New Zealand-made wines have taken 42 of the 50 placings in the New World Wine Awards Top 50 list.
Over the competition’s 19-year history the results have become a highly anticipated, ‘go-to’ list for award-winning drops that are both widely available and affordable.
It took three full days of judging, conducted in Blenheim prior to the recent lockdown, to find the best wines among more than 1,100 entries from around New Zealand and the world.
“After swirling, sniffing, tasting and spitting, lots of re-tasting, and even more discussion, our independent judging panel finally reached a consensus on the 50 best wines,” said Co-Chair of Judges Sam Kim.
“Our judging is ‘blind’ – we don’t know the brand of any wine, and we assess to international standards. Every one of these winners have truly earned their place in the Top 50 and we are really excited for consumers to explore the list for themselves.”
The 2021 New World Wine Awards Top 50 includes many classic favourites from local winemaking hot spots like Marlborough, Hawke’s Bay and Central Otago, alongside stand out wines from smaller-producing regions, exciting first-time winners and interesting new varieties.
“The winning wines will appeal to a broad range of wine lovers, from those looking for a classic choice to those with a desire to experiment and explore.”
A toast to the ‘triple crown’ years
Kim noted that the judges were presented with an incredibly strong field again this year, thanks in part to three outstanding winegrowing seasons in New Zealand.
“The vintages of 2019, 2020 and 2021 will be remembered as ‘The Triple Crown’ for many of our local wine regions and especially for our most famed wine, Marlborough Sauvignon Blanc.”
Indeed, consumers will be spoilt for choice with Marlborough delivering 19 of the Top 50 wines including well-known name Yealands taking the Champion Sauvignon Blanc title, te Pā the Champion Chardonnay, and Rapaura Springs the Champion Pinot Gris.
Hawke’s Bay was close behind clinching seven of the top spots including local icon Trinity Hill’s trifecta of Champion titles for Syrah, Red Blend and Red Wine of the Show, while Otago retained its prowess in Pinot Noir with three winning wines.
Meanwhile New Zealand’s smallest wine regions – some representing just 1 to 3 percent of the country’s total wine production, punched above their weight with Top 50 wines from Gisborne, Wairarapa, Nelson and Canterbury.
New and rare varieties take pride of place on shelves nationwide
For wine drinkers looking for something new, there are several exciting varieties nestled among the big names too, commented Co-Chair Jen Parr.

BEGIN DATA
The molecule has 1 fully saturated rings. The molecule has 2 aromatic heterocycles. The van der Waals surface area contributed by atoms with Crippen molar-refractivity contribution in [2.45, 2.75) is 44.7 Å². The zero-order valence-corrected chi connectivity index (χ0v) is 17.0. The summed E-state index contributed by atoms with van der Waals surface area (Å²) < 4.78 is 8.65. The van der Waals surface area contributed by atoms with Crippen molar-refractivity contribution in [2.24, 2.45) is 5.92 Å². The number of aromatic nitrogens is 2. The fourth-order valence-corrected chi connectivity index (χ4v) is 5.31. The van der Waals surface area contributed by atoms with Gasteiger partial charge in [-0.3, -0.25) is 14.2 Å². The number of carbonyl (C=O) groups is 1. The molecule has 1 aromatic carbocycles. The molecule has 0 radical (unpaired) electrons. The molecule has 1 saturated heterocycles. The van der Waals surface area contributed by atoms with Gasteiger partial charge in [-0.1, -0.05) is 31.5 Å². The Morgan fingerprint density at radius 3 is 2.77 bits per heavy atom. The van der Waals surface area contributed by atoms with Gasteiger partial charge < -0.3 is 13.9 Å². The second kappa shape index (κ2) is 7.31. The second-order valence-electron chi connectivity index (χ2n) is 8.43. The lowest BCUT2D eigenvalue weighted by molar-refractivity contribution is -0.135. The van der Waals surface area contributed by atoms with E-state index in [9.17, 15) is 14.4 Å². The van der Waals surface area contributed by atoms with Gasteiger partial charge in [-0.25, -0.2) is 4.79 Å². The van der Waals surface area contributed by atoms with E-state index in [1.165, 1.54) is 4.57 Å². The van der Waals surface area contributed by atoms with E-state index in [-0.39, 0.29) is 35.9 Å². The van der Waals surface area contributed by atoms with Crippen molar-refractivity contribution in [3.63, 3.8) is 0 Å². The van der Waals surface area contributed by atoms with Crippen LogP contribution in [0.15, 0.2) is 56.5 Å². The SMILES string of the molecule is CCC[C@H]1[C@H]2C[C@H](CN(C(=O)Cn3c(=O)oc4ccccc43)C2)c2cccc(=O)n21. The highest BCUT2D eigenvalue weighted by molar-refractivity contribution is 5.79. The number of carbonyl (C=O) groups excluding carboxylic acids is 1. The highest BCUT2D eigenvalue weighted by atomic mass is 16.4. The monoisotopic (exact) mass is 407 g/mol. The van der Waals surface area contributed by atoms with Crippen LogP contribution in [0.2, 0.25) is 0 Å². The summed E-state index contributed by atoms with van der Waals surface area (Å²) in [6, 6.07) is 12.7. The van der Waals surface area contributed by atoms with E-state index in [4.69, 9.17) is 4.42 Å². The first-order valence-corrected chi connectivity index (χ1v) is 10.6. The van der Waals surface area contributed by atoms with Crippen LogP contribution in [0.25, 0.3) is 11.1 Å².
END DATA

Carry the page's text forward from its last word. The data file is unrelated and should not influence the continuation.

“The New World Wine Awards strives to welcome a wide range of entries to give smaller wineries a chance and enable a list that that spans not only regions, but varieties and preferences too – and it’s really paid off this year.”
For example, Albariño, a Spanish variety that is fast gaining a foothold in New Zealand vineyards, has made the Top 50 again for the second year running, this time from Villa Maria’s Reserve range.
“Albariño is relatively new to Kiwi palates, but it is right up our alley and is really starting to develop a following. To me it tastes a bit like someone bottled sunshine and a warm sea breeze, and it’s the perfect match to a summer’s evening and fresh seafood.”
Even rarer, a 2015 Ehrenfelser from first time-winner Lone Goat, is a must try if you like aromatic wines and are keen for something new, but “you’ll have to be quick” insisted Parr!
“There is only one commercial hectare of the German Ehrenfelser grape grown in New Zealand, and there are just 1800 bottles of this beautiful six-year-old wine available. It really is something special.”
Other emerging variety wines in the Top 50 come courtesy of Argentina with a Malbec, Spain with a Tempranillo and via Australia with a Petite Sirah.
Trend-setters return with a fresh approach
The 2021 New World Wine Awards Top 50 also shows that trendy wines can be top-notch too. In total, nine Rosé wines earned a Top 50 spot – making nearly 1 in 5 of the winning wines a stunning shade of pink, with two of these being sparkling.
“This is a class that just keeps proving itself through both increasing quality and popularity with consumers,” said Parr, noting Rosé is becoming a common choice year-round and for its versatility with food.
She also suggested that it’s the sparkling Rosé winners which may catch the eye of the keenest trend-setters, with offerings from Lindauer and Invivo’s Graham Norton’s Own range combining the popularity of both Rosé and bubbly.
The full list of winners can be found at www.newworld.co.nz/wineawards